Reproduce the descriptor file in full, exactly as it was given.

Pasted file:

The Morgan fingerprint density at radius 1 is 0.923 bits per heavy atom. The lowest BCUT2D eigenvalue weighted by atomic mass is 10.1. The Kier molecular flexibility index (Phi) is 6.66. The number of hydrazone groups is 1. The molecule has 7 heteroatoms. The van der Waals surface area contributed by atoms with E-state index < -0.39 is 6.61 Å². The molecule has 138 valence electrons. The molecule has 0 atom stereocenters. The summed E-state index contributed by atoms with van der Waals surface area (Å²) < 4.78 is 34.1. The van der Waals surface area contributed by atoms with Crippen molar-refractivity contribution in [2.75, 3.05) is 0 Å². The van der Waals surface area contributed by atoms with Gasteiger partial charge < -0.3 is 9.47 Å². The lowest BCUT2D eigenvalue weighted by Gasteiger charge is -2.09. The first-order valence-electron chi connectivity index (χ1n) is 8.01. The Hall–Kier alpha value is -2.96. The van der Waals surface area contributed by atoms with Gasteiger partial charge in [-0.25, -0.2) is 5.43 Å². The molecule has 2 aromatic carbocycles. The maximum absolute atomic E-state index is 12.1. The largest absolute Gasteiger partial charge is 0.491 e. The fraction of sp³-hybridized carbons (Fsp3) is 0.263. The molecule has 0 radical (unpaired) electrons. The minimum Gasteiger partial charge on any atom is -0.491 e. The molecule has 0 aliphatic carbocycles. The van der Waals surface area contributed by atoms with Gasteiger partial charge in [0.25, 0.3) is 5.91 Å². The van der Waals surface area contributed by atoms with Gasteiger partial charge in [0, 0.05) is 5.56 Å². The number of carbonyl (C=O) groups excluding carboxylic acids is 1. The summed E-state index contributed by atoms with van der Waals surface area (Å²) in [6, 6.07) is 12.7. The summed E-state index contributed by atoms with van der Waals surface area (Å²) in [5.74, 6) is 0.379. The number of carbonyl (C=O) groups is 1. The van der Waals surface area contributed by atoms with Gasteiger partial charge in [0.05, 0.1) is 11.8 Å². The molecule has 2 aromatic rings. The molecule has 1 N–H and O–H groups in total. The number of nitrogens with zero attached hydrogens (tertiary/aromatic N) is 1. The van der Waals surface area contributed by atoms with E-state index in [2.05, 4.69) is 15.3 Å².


The Morgan fingerprint density at radius 1 is 0.923 bits per heavy atom. The lowest BCUT2D eigenvalue weighted by atomic mass is 10.1. The Kier molecular flexibility index (Phi) is 6.66. The number of hydrazone groups is 1. The molecule has 7 heteroatoms. The van der Waals surface area contributed by atoms with E-state index < -0.39 is 6.61 Å². The molecule has 138 valence electrons. The molecule has 0 atom stereocenters. The summed E-state index contributed by atoms with van der Waals surface area (Å²) < 4.78 is 34.1. The van der Waals surface area contributed by atoms with Crippen molar-refractivity contribution in [2.75, 3.05) is 0 Å². The van der Waals surface area contributed by atoms with Gasteiger partial charge < -0.3 is 9.47 Å². The lowest BCUT2D eigenvalue weighted by Gasteiger charge is -2.09. The first-order valence-electron chi connectivity index (χ1n) is 8.01. The Hall–Kier alpha value is -2.96. The van der Waals surface area contributed by atoms with Gasteiger partial charge in [-0.25, -0.2) is 5.43 Å². The molecule has 2 aromatic carbocycles. The maximum absolute atomic E-state index is 12.1. The largest absolute Gasteiger partial charge is 0.491 e. The fraction of sp³-hybridized carbons (Fsp3) is 0.263. The molecule has 0 radical (unpaired) electrons. The minimum Gasteiger partial charge on any atom is -0.491 e. The molecule has 0 aliphatic carbocycles. The van der Waals surface area contributed by atoms with Gasteiger partial charge in [0.25, 0.3) is 5.91 Å². The van der Waals surface area contributed by atoms with Gasteiger partial charge in [0, 0.05) is 5.56 Å². The number of carbonyl (C=O) groups excluding carboxylic acids is 1. The summed E-state index contributed by atoms with van der Waals surface area (Å²) in [6, 6.07) is 12.7. The summed E-state index contributed by atoms with van der Waals surface area (Å²) in [5.74, 6) is 0.379. The number of carbonyl (C=O) groups is 1. The van der Waals surface area contributed by atoms with Gasteiger partial charge in [0.05, 0.1) is 11.8 Å². The molecule has 2 aromatic rings. The molecule has 1 N–H and O–H groups in total. The number of nitrogens with zero attached hydrogens (tertiary/aromatic N) is 1. The van der Waals surface area contributed by atoms with E-state index in [2.05, 4.69) is 15.3 Å².